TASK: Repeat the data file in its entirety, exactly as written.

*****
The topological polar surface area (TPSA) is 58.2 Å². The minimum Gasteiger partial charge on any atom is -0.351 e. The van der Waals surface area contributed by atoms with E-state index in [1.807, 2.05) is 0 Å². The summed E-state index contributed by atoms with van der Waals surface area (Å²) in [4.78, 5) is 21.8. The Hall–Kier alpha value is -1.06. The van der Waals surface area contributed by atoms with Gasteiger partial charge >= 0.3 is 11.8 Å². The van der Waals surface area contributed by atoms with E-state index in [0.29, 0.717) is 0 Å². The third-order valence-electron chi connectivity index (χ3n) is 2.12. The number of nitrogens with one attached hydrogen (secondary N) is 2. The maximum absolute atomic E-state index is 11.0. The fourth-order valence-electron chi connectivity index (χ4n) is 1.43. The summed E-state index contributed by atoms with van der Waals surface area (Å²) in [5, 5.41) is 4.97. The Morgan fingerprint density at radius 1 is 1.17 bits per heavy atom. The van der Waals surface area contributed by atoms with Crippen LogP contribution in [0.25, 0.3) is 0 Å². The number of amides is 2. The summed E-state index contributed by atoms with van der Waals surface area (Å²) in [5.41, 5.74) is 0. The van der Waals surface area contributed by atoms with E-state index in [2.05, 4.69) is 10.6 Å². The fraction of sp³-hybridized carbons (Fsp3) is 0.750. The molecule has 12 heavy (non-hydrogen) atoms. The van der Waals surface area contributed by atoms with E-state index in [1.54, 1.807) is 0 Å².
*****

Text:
The topological polar surface area (TPSA) is 58.2 Å². The minimum Gasteiger partial charge on any atom is -0.351 e. The van der Waals surface area contributed by atoms with E-state index in [1.807, 2.05) is 0 Å². The summed E-state index contributed by atoms with van der Waals surface area (Å²) in [4.78, 5) is 21.8. The Hall–Kier alpha value is -1.06. The van der Waals surface area contributed by atoms with Gasteiger partial charge >= 0.3 is 11.8 Å². The van der Waals surface area contributed by atoms with E-state index in [0.29, 0.717) is 0 Å². The third-order valence-electron chi connectivity index (χ3n) is 2.12. The number of nitrogens with one attached hydrogen (secondary N) is 2. The maximum absolute atomic E-state index is 11.0. The fourth-order valence-electron chi connectivity index (χ4n) is 1.43. The summed E-state index contributed by atoms with van der Waals surface area (Å²) in [5, 5.41) is 4.97. The Morgan fingerprint density at radius 1 is 1.17 bits per heavy atom. The van der Waals surface area contributed by atoms with Crippen LogP contribution in [0.25, 0.3) is 0 Å². The number of amides is 2. The summed E-state index contributed by atoms with van der Waals surface area (Å²) in [5.41, 5.74) is 0. The van der Waals surface area contributed by atoms with E-state index in [2.05, 4.69) is 10.6 Å². The fraction of sp³-hybridized carbons (Fsp3) is 0.750. The molecule has 12 heavy (non-hydrogen) atoms. The van der Waals surface area contributed by atoms with E-state index in [1.54, 1.807) is 0 Å².